It was just delectable music and poetry last night at Liberte' bar, when Inkerman and Blunt launched (or partied in) their inaugural book Australian Love Poems 2013. Although Inkerman and Blunt are an Australia wide operation, there were so many downsouth writers published in this gorgeous lushy book, that we had an event all of our own.
I arrived five minutes late and immediately regretted my clompy heels on the floorboards in a room full of renaissance furniture and mirrors and silent listeners and poets. But the bookseller sidled over to me while I stood stricken in the doorway and said, "I've been reading your book. I finished it last night. I'm calling you Lightning Rod Sarah from now on."
I laughed out loud then because I know the scene that he was referring to. When Old Salt was hauled up by the law for fishing on a public holiday, Fisheries wanted to know what I was doing on the boat, hoping to prosecute me as well. Old Salt got me out of it by claiming that I was his lightning rod, on the day when lightning forked into the sea all around our little metal boat.
"I'll give it to the retail staff next," said the bookseller, "so they can talk it up at the counter. I loved it Sarah. It's a great book, really great. It gets into this country and the people so well. Dunno how it will sell over east but it will go well here."
The band began their answer back to the last poem. She sang in in Spanish, with violin, slide and a slow squeezebox to accompany her. It was just sublime. Close your eyes stuff.
This morning I had a meeting with a publisher about my next book, the one that isn't finished yet, the book that incited Predator Dreams, the book I've been writing and rewriting for a few years now. "It won't be ready as a manuscript until halfway through next year," I told her.
The phone rang in my bag.
"That's fine. Plenty of time," she said.
"PhD novels ... I can always see the PhD in them. They are so ... precise. I don't want to submit that to you. I have to write for the examiners by December and then I want six months to shape it up as a novel."
"That's good. Just don't give it to anyone else."
The phone did a 'you have a message' toot.
We talked about lots of other stuff and then I got on my bicycle and rode around the coast, back to the uni. I didn't see any whales, though I looked for them. I did see the catamaran full of tourists heading for the bay. I passed a woman walking who looked like she needed to walk some shit off her liver. I nodded and smiled at other walkers. I passed angrywomanwalker again. Then she passed me as I sauntered my bike up the hill. I wondered about her life. I could smell that pungent coastal heath flower. The black lizards have emerged from their winter sojourn and they stared at me as they slithered sluggishly away from the wheel.
When I got to the uni I checked my messages.
I guess I have a phone.
I just wanted to hear your voice. Um.
I have some of your books and maybe I should give them back.
Ring me if you so please or send me a message.
Hope you are okay.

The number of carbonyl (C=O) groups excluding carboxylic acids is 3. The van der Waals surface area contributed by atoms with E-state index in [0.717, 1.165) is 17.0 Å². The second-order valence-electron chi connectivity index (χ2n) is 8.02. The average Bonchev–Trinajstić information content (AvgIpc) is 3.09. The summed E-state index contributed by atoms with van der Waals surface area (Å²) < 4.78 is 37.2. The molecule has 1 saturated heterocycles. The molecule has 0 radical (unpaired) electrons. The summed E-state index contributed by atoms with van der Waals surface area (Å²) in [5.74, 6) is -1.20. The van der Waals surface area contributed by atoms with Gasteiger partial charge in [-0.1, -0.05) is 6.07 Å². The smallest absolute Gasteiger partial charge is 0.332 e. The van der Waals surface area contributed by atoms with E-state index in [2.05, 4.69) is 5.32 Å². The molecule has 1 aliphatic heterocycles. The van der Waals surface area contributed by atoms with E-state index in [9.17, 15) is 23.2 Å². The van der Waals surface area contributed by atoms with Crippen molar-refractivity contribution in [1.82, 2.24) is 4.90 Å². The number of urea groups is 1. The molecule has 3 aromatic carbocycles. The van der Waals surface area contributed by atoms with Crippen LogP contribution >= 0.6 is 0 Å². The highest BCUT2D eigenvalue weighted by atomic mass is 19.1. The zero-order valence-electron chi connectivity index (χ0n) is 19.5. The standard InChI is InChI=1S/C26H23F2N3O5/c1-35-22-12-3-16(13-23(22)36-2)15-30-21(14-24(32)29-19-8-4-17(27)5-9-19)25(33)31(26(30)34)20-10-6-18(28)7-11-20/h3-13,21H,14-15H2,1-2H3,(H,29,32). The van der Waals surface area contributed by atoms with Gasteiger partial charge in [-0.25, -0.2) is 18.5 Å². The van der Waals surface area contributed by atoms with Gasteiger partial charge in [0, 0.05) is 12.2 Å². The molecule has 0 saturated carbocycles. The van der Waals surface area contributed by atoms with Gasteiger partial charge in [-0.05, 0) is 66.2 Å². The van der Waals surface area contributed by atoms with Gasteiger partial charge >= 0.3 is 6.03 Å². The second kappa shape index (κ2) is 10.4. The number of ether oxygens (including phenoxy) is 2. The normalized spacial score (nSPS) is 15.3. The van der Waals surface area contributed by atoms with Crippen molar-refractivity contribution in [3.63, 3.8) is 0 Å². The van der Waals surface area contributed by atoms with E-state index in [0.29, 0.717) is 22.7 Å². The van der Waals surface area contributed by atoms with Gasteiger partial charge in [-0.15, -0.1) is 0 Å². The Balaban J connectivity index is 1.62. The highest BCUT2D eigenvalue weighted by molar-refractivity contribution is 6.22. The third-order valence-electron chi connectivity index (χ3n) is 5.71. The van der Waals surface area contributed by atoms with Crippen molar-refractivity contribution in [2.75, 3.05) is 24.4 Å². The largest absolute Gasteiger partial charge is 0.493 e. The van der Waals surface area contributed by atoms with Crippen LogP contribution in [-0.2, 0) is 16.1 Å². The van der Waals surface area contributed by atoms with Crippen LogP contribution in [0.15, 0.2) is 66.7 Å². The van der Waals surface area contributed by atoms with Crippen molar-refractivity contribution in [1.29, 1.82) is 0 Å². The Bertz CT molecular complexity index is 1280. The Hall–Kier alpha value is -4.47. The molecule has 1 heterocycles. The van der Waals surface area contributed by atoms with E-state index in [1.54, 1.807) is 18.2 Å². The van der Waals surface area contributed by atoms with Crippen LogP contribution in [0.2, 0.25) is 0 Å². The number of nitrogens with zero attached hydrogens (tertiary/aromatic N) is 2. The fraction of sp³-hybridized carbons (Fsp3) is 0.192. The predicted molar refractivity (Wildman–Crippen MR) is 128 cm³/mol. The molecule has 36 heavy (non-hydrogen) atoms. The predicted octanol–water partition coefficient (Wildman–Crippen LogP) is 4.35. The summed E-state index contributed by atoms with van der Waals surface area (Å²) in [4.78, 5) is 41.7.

My normally cast-iron stomach has been threatening mutiny for a week now. Despite my best efforts this Toa body does not usually let me down. So when I headed for the toilet with a roiling belly and an angry, sick head, on a single phone message, I knew something was wrong.
Recently, on the news that my friend was dying in a far-off hospital, I took a geographical and drove out to Kundip. How did I feel as I stoked the fire? I felt twitchy, lonely and sad. I'd nearly rung him the day before because I was writing about my sealers approaching Investigator Island and I wanted to know the exact coordinates of Boxer to there. We'd sailed those very same sea roads in April. I didn't ring him and it turns out it was the same day he had his heart attack.
Was I troubled as I sat by the fire?
(A grey nomad who sat opposite the same fire the last time I was out there said that I had a bitter laugh.
"That laugh!" Ms Mer said to me once, because she likes my laugh.
I don't think I have a bitter laugh. I really don't.)
The people that I thought about that night on my flight to Kundip were my dying friend and my futureless lover. I needed someone to walk me over that rickety bridge, that bridge with the troll beneath. When folk die or are dying, I have burnt candles, diaries and mulberry trees. I've stoked a washing machine tub full of books. I've fucked under a blazing grass tree with sparks of resin showering over my bare skin as a cheeky wind kicked in. That night at Kundip I wandered around picking up dried branches of volatile leaves and throwing them on the fire, watching the flames mushroom into the sky and ash fall all around me. The branches burned through and collapsed into the coals. Then I threw on the pallets and stacked them high until light blazed into the sky and drowned out the stars. No one has to die for me to burn things, I thought ... but that night I said goodbye to a few of them.
In case you haven't noticed, this ramble is all about books. A lifetime ago, when a relationship ended or someone died, I'd only have to negotiate the CD's, pets, counselling receipts, furniture, photographs, children, pianos and debts. These days, I have to negotiate our books. It was the mention of books today that made me head for the toilet. Today was all about my books; the ones I have written, have yet to write or owe to ex lovers. Books. In an age of online media and instantaneous outrage, the most important things next to love, birth and death, are our books.